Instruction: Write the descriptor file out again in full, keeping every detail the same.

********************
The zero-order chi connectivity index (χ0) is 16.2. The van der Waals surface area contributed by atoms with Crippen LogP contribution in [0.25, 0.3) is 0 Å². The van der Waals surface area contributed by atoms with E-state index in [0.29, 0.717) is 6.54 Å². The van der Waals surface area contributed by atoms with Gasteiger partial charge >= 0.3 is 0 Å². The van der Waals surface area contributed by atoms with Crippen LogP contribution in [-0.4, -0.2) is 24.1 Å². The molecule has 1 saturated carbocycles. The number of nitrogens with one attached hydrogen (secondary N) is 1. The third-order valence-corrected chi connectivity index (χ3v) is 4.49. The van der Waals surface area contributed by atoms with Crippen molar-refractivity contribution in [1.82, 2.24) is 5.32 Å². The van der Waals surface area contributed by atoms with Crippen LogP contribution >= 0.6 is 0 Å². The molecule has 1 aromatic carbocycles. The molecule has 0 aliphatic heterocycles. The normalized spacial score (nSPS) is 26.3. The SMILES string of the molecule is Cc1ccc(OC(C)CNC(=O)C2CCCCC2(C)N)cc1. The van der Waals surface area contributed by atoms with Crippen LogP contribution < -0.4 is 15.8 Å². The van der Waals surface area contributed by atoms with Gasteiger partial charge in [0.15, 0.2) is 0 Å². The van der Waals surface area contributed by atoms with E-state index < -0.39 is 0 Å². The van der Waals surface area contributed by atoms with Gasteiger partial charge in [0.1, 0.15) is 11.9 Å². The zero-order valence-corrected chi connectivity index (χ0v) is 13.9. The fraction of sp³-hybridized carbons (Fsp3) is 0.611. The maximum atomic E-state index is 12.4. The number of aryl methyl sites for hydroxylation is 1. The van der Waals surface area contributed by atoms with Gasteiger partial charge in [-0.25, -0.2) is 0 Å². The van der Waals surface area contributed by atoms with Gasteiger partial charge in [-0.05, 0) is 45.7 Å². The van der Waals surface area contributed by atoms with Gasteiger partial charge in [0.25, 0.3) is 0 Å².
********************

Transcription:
The zero-order chi connectivity index (χ0) is 16.2. The van der Waals surface area contributed by atoms with Crippen LogP contribution in [0.25, 0.3) is 0 Å². The van der Waals surface area contributed by atoms with E-state index in [0.29, 0.717) is 6.54 Å². The van der Waals surface area contributed by atoms with Gasteiger partial charge >= 0.3 is 0 Å². The van der Waals surface area contributed by atoms with Crippen LogP contribution in [-0.4, -0.2) is 24.1 Å². The molecule has 1 saturated carbocycles. The number of nitrogens with one attached hydrogen (secondary N) is 1. The third-order valence-corrected chi connectivity index (χ3v) is 4.49. The van der Waals surface area contributed by atoms with Crippen molar-refractivity contribution in [1.82, 2.24) is 5.32 Å². The van der Waals surface area contributed by atoms with Crippen LogP contribution >= 0.6 is 0 Å². The molecule has 1 aromatic carbocycles. The molecule has 0 aliphatic heterocycles. The normalized spacial score (nSPS) is 26.3. The SMILES string of the molecule is Cc1ccc(OC(C)CNC(=O)C2CCCCC2(C)N)cc1. The van der Waals surface area contributed by atoms with Crippen LogP contribution < -0.4 is 15.8 Å². The van der Waals surface area contributed by atoms with Gasteiger partial charge in [0.15, 0.2) is 0 Å². The van der Waals surface area contributed by atoms with E-state index < -0.39 is 0 Å². The van der Waals surface area contributed by atoms with Gasteiger partial charge in [0.1, 0.15) is 11.9 Å². The zero-order valence-corrected chi connectivity index (χ0v) is 13.9. The fraction of sp³-hybridized carbons (Fsp3) is 0.611. The maximum atomic E-state index is 12.4. The number of aryl methyl sites for hydroxylation is 1. The van der Waals surface area contributed by atoms with Gasteiger partial charge in [-0.25, -0.2) is 0 Å². The van der Waals surface area contributed by atoms with Gasteiger partial charge in [-0.05, 0) is 45.7 Å². The van der Waals surface area contributed by atoms with Gasteiger partial charge in [0.25, 0.3) is 0 Å².